The not-for-profit community-owned Northwest utilities that make up the bulk of BPA’s revenues are working to support BPA in its efforts to reduce costs and increase revenue opportunities. BPA’s cost competitiveness is a crucial issue as we consider our long-term power supply options prior to the expiration of our current BPA contracts in 2028.

The federal dams on the Columbia and Lower Snake rivers provide many valuable economic and environmental benefits, including shipping, irrigation, flood control and recreation. They are also critical to our clean energy future. The federal hydro system is also the largest source of flexible, carbon-free energy in the Northwest. It helps us add new solar and wind, and is critical to avoiding blackouts in the region. It’s essential to adequately account for all of these factors when placing a value on the power we buy from BPA.

BPA’s mission is multipurpose. We in public power understand the crucial role the agency plays in the Northwest.
Wasco Electric Cooperative and the rest of the region’s not-for-profit utilities remain committed to holding the agency accountable for its costs and spending decisions, yet we also see great opportunities for BPA and the federal hydro system to support the Pacific Northwest economy and way of life for the foreseeable future.

Jeff Davis
General Manager

Inside Ruralite, Manager's Message

Manager’s Message — December 2019

Capital Credit Retirement

Jeff DavisThis month, Wasco Electric Cooperative will retire all of the 1989 and a portion of the 1990 capital margins back to members and former members.

The total capital credits returned to members who received service in 1989 and 1990 will be $500,000. In addition to these general retirements, the co-op retired $46,000 to the estates of deceased members during the year, bringing the total capital credits to be returned to members in 2019 to $546,000.

Capital credits are unique to cooperatives such as Wasco Electric. Investor-owned power companies make profits and pay dividends to stockholders, but cooperatives work on a not-for-profit basis and allocate their operating income back to their members.

Capital credits represent your share of the cooperative’s operating income— the operating revenue remaining after operating expenses.

The amount designated in your name each year depends on your energy purchases for the year. To calculate this, we divide your annual energy purchase by the cooperative’s operating income for the year. The more electricity you buy, the larger your share of the capital credits.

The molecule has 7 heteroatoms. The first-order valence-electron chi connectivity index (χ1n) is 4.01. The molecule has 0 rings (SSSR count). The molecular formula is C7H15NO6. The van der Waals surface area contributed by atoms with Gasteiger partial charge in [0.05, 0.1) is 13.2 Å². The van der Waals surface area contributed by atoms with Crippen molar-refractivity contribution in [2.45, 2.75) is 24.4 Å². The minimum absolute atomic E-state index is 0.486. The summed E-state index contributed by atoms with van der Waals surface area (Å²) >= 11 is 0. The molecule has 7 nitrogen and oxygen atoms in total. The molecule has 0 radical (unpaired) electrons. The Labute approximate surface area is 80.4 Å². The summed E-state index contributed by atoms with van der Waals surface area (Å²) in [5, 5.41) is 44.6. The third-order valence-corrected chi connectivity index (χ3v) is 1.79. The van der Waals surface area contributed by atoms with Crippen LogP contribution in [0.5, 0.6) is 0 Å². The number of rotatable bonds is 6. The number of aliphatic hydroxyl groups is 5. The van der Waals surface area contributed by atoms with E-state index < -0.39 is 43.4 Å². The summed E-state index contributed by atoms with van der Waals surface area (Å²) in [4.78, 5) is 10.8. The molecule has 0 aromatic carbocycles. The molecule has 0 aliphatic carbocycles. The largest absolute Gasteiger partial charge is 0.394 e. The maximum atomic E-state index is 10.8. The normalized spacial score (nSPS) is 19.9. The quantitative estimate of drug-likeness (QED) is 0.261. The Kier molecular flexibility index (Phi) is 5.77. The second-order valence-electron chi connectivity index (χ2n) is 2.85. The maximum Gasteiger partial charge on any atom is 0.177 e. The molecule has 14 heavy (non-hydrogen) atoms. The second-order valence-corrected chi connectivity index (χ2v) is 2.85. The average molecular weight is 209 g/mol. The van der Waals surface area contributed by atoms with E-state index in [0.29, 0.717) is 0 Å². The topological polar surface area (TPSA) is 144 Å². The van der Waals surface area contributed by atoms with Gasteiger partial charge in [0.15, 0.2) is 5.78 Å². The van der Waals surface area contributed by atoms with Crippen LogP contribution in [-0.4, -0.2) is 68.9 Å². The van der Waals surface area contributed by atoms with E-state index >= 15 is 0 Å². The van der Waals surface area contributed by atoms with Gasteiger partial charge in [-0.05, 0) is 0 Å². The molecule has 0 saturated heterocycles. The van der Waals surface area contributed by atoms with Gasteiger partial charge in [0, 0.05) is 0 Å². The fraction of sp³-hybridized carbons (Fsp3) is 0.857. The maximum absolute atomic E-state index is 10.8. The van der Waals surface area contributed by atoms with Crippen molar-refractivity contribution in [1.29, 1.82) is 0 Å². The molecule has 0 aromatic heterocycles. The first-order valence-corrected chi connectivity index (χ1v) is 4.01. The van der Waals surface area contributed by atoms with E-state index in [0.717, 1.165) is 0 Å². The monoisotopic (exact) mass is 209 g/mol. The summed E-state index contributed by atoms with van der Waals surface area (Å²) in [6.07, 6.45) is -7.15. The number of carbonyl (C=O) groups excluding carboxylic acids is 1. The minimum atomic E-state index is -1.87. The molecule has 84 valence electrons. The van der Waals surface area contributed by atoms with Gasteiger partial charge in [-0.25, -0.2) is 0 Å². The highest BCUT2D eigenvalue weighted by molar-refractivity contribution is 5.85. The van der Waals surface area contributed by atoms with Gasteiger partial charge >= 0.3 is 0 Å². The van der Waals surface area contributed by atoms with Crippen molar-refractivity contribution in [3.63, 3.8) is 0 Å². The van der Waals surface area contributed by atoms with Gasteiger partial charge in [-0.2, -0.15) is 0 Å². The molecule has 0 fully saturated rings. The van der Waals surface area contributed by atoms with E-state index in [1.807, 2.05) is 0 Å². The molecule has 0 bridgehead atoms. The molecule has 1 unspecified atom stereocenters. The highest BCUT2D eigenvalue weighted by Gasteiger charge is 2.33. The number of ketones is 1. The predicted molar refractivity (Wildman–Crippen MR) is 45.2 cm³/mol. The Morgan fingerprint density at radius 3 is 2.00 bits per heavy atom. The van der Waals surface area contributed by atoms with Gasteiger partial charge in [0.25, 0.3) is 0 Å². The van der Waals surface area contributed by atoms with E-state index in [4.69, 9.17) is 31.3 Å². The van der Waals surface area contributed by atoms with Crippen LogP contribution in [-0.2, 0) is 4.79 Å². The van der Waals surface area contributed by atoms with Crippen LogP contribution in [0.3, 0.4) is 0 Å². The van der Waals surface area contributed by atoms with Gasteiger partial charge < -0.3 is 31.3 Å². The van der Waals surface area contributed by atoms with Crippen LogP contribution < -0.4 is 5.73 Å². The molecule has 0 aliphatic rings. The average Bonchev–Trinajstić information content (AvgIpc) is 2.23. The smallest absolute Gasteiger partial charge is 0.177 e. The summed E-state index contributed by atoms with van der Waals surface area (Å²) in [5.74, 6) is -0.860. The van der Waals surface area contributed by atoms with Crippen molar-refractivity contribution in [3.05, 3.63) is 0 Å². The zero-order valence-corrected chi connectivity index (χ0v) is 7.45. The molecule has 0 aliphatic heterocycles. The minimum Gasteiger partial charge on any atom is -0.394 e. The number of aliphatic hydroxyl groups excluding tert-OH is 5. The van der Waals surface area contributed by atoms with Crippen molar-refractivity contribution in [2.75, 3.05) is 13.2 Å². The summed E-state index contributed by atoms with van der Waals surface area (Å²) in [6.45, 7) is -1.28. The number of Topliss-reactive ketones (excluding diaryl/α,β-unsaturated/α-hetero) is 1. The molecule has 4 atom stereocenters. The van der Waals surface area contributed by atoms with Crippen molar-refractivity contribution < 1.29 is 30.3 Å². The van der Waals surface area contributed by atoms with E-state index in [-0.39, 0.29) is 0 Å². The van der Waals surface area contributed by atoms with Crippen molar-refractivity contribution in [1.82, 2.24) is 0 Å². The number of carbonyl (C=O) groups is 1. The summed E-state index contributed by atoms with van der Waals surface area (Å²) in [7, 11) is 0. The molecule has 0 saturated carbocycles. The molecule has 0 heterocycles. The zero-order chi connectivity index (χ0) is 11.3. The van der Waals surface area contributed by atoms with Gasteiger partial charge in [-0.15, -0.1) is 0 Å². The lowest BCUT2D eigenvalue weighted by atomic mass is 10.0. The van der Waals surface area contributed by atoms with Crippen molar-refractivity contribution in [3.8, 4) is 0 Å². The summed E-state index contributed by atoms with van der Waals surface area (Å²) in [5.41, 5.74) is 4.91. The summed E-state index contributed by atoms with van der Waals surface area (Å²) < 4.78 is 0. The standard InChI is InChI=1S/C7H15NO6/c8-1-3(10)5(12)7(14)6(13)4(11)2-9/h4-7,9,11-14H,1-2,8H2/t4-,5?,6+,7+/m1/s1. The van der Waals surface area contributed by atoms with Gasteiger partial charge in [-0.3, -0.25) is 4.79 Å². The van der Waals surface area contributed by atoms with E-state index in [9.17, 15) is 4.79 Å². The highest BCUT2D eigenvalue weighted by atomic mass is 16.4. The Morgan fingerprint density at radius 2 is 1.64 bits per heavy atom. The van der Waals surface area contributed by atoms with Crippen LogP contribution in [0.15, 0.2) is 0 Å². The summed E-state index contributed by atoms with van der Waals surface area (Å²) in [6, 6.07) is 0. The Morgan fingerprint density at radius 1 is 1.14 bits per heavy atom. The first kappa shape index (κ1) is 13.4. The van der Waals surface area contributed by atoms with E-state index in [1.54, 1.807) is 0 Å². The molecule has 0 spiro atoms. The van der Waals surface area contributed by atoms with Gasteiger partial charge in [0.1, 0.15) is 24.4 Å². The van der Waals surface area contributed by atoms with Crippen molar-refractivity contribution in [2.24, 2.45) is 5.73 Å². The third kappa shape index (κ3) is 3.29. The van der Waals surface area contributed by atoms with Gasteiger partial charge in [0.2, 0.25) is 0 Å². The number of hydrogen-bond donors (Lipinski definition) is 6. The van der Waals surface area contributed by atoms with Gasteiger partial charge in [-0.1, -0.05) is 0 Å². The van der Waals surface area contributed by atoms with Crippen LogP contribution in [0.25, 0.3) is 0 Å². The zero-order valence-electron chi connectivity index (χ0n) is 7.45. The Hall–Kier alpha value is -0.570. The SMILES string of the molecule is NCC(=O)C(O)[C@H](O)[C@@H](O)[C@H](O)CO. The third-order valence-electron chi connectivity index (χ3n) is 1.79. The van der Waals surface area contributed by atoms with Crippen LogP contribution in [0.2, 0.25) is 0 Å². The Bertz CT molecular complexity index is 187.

Each February, members who received service the prior year are mailed a statement of their prior year’s capital credit allocation. The member’s allocation amount is based on the year-end operating margin.

Capital credits are not necessarily dollars in a bank account. Instead, they represent funds that have been invested in the co-op’s utility plant.

Most months, Wasco Electric receives more cash from operations than is necessary to pay for operating expenses. However, the cooperative needs cash for purposes other than paying for operating expenses. Wasco Electric must service its debt; i.e., pay principal and interest on money it has borrowed.

The cooperative must also use cash to pay for capital expenditures. The amount of cash needed for capital expenditures is largely determined by the growth of a utility and the replacement schedule of its aging system.
Your board of directors considers distribution of capital credits and the effect on the financial well-being of the cooperative each year. The board has the discretion to return capital credits as long as the co-op is financially fit to return them without any additional borrowing to pay capital credits.

Happy Holidays

The board of directors and employees of Wasco Electric wish each of you a happy holiday season and a prosperous 2020. It has been our pleasure to serve you this year.

Jeff Davis
General Manager

Manager's Message

Manager’s Message – November 2019

Join Us for Our 80th Annual Meeting

Jeff DavisI would like to invite each member to attend this year’s annual meeting Saturday, November 23, at the Fort Dalles Readiness Center, 402 W. Scenic Drive in The Dalles. Doors open for registration at 11 a.m. A catered buffet lunch is served at noon.

We will have musical entertainment; a guest speaker; reports from the board, manager, attorney and auditor; and the election of three board members for three-year terms. There will be prize drawings throughout the meeting.

The information booklets—including resumes of the candidates for election, the program of the day, financial reports and absentee ballots for the director election—were mailed to each member November 4. The photos and resumes of this year’s candidates are on pages 4 and 5 of this issue.